Palmer and Riley did not rule out the possibility that as the needs of the community change, priority areas may shift and change as well. “We’re going to be looking at parent behavior in terms of how, how are parents responding to the affordability, if they were looking for care and then also looking at what’s the capacity in some of these priority areas that we’ve identified,” Palmer said. “If there isn’t capacity in those areas, then is there capacity nearby that would be serving these families, as well. So those pieces will be taken into consideration as part of our policy in assessing applications that come forward for expansion.”

The high cost of potentially constructing new spaces and the viability of expanding an existing business for childcare providers also came up for discussion. “I think that flexibility is required because you know, working with some of the providers who are interested in this, for example, some of them are right at the boundary,” Brampton and Regional Councillor Gurpartap Singh Toor, of Wards 9 and 10, said. “So they would serve a majority of the area that is blue (high priority). There are other factors too: we’re looking at land, we’re looking at who actually owns land, who has the viability to finance something like this as well. You know, there are construction costs associated with this.”

The Region is in the process of reaching out to community partners to address the shortage situation and will be looking at a mix that includes expanding current sites in the system where possible, and potential new sites to meet the expansion targets in Peel. “To align with the priority communities and funding, Peel will consult with licensed child care providers to see how much room there is in the system and how ready we are for expansion to support growth in the communities we have identified. We are waiting for the Province to confirm our priority communities and to announce how much funding is available to support our planning and expansion efforts,” the Region said in a statement to the Pointer. It was also mentioned that the CWELCC child care expansion will be 100 percent funded by the provincial and federal governments with no financial impact to the Region of Peel.

Licensed home childcare is another option that seems attractive because of the low costs compared to constructing brand new spaces, and is expected to be a comprehensive part of the expansion plan. But there are other challenges like staffing plaguing childcare centres as well.

“It is definitely a part of our expansion plan in Peel. It’s probably one of the more straightforward components of our system,” Palmer said. “But staffing is a major challenge within licensed home childcare. And so we haven’t been very aggressive with our advertising of licensed home child care because we don’t want to create expectations that we can’t meet. So one of the things that we are doing right now with our licensed childcare community is really looking at how we can support them to get more providers on board, whether that is new providers who are not a part of the system, or providers who offer unlicensed care, to get them into the umbrella of connection with a licensed childcare agency, so that they can become formalized and have that oversight and support from that licensed childcare agency.” She mentioned that staff would be reaching out to municipalities, to support that kind of messaging in the community around the importance of getting daycare operations licensed and working with a licensed childcare agency, highlighting advantages for currently unlicensed providers.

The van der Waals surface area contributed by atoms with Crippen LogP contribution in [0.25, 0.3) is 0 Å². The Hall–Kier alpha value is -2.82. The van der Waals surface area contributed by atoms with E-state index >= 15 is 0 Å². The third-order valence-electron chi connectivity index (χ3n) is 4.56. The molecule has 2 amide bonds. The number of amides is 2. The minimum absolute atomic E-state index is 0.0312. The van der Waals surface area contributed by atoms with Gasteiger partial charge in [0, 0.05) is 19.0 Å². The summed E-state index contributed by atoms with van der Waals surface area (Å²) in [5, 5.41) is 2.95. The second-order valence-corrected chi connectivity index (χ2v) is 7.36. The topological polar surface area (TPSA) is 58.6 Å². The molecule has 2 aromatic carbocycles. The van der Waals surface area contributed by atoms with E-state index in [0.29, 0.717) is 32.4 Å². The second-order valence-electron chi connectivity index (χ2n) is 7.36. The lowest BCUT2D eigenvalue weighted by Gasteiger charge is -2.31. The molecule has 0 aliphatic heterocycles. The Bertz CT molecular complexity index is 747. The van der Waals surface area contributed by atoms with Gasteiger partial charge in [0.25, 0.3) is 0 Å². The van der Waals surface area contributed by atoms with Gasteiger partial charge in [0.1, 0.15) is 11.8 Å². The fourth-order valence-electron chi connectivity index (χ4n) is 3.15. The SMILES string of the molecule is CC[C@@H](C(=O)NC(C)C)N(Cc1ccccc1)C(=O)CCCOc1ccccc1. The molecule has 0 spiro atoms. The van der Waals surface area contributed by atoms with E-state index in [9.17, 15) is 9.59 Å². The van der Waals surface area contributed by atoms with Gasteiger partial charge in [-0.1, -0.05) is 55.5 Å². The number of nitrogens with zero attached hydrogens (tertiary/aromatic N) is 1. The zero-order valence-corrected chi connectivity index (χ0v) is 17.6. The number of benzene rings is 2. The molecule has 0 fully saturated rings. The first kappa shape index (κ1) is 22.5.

Other issues raised around the accessibility and affordability of childcare included concerns over whether childcare needs specific to more urban-rural mixed areas like Caledon were being addressed as part of the expansion plan.

There was also concern about barriers for the special needs community being addressed adequately in the expansion plan. “We are advocating to the province to ensure that as we expand the childcare system under CWELCC that there is adequate funding that is provided for special needs resources,” Palmer said. “We are currently finding that as we’re coming out of COVID, there are a lot of additional behavioural challenges in our classrooms. And so we have been making sure that our child care providers have the funding and the support that they need so that any child who turns up to that program is able to thrive in that space and that the educators feel that they’re being supported to welcome any family into the program. So as we expand special needs programming, resources and supports need to expand as well, and that funding for special needs support needs to be consistent across the board.”


This reporting was done under an editorial partnership with The Pointer.

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Baisakhi Roy is a writer and journalist based in Oakville. Her work has been published in several Canadian media outlets including The Globe and Mail, Huffington Post Canada, Chatelaine, Broadview and CBC. Her areas of interest and expertise lie in the intersections of immigrant life and culture in Canada. She is an avid Bollywood fan and co-hosts the Hindi language podcast